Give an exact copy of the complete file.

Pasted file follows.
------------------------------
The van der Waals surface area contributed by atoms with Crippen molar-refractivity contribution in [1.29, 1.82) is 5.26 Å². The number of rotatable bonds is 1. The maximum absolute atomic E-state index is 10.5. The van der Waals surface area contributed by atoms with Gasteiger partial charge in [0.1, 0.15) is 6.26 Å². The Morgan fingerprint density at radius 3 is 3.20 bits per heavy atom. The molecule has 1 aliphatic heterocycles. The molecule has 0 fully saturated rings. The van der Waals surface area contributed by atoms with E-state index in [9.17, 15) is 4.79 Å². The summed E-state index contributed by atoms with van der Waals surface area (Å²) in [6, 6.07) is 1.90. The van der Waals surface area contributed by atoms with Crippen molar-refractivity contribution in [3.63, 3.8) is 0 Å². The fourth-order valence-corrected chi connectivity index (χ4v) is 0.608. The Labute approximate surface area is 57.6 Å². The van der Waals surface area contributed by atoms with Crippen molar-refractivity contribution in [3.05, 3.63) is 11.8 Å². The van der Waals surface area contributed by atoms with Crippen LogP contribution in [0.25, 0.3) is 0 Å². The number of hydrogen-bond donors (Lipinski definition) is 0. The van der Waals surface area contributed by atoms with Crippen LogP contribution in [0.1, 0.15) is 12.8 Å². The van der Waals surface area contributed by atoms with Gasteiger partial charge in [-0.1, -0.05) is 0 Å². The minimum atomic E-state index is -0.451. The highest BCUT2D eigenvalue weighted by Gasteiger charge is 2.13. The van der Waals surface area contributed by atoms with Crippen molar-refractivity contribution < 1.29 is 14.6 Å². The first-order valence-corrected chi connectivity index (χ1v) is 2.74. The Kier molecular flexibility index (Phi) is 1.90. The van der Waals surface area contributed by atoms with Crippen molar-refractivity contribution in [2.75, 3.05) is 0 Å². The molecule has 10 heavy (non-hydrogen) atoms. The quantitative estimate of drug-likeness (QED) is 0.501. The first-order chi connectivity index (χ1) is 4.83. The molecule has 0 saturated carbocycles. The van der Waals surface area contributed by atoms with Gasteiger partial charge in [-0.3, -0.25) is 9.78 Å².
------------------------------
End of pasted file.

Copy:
The van der Waals surface area contributed by atoms with Crippen molar-refractivity contribution in [1.29, 1.82) is 5.26 Å². The number of rotatable bonds is 1. The maximum absolute atomic E-state index is 10.5. The van der Waals surface area contributed by atoms with Gasteiger partial charge in [0.1, 0.15) is 6.26 Å². The Morgan fingerprint density at radius 3 is 3.20 bits per heavy atom. The molecule has 1 aliphatic heterocycles. The molecule has 0 fully saturated rings. The van der Waals surface area contributed by atoms with E-state index in [9.17, 15) is 4.79 Å². The summed E-state index contributed by atoms with van der Waals surface area (Å²) in [6, 6.07) is 1.90. The van der Waals surface area contributed by atoms with Crippen molar-refractivity contribution in [3.63, 3.8) is 0 Å². The fourth-order valence-corrected chi connectivity index (χ4v) is 0.608. The Labute approximate surface area is 57.6 Å². The van der Waals surface area contributed by atoms with Crippen molar-refractivity contribution in [3.05, 3.63) is 11.8 Å². The van der Waals surface area contributed by atoms with Crippen LogP contribution in [0.25, 0.3) is 0 Å². The number of hydrogen-bond donors (Lipinski definition) is 0. The van der Waals surface area contributed by atoms with Crippen LogP contribution in [0.1, 0.15) is 12.8 Å². The van der Waals surface area contributed by atoms with Gasteiger partial charge in [-0.1, -0.05) is 0 Å². The minimum atomic E-state index is -0.451. The highest BCUT2D eigenvalue weighted by Gasteiger charge is 2.13. The van der Waals surface area contributed by atoms with Crippen molar-refractivity contribution < 1.29 is 14.6 Å². The first-order valence-corrected chi connectivity index (χ1v) is 2.74. The Kier molecular flexibility index (Phi) is 1.90. The van der Waals surface area contributed by atoms with Crippen molar-refractivity contribution in [2.75, 3.05) is 0 Å². The molecule has 10 heavy (non-hydrogen) atoms. The quantitative estimate of drug-likeness (QED) is 0.501. The first-order chi connectivity index (χ1) is 4.83. The molecule has 0 saturated carbocycles. The van der Waals surface area contributed by atoms with Gasteiger partial charge in [-0.3, -0.25) is 9.78 Å².